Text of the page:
'Financial infidelity' on the rise, especially among Millennials, according to new survey

SAN FRANCISCO (KGO) -- Do you have a secret stash of cash? Maybe you're hiding a bank account or credit card from your significant other. If you do, you're not alone.

A recent CreditCards.com survey found people in committed relationships are keeping money secrets from each other. Nearly 30 million people in live-in relationships are committing so-called "financial infidelity."

The biggest "cheaters"? According to the report, Millennials are more likely than other age groups to lie about their spending, debt, and accounts. 28% of them admitted to hiding an account from their partners.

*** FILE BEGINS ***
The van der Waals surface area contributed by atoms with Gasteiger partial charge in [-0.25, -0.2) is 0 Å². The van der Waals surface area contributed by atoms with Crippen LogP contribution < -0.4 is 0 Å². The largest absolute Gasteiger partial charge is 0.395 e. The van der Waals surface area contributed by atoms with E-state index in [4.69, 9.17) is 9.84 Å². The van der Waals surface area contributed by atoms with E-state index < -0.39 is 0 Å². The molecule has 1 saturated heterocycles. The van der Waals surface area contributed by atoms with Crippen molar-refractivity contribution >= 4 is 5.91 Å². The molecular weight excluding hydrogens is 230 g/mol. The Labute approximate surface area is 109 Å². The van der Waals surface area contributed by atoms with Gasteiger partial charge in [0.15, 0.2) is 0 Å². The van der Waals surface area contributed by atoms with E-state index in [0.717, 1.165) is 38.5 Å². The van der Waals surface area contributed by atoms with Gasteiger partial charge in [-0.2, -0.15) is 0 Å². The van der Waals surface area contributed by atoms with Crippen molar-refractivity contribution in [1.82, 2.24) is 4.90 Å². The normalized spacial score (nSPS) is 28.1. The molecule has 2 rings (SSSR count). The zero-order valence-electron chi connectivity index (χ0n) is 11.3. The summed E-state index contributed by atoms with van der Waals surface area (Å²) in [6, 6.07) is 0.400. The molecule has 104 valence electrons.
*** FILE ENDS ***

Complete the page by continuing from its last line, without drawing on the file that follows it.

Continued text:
The main reason for keeping money secrets, according to researchers, is that people have a desire for a "freedom fund" or safety net in case the relationship turns sour. But all that "cheating" can put a strain on relationships. 20% of people surveyed said having a secret account is worse than having an affair.

But there is good news: only 2% of those surveyed would break up with someone if they discovered they had $5,000 in credit card debt, and most people forgive and would not break up over money secrets.


Take a look at more stories and videos by Michael Finney and 7 On Your Side.

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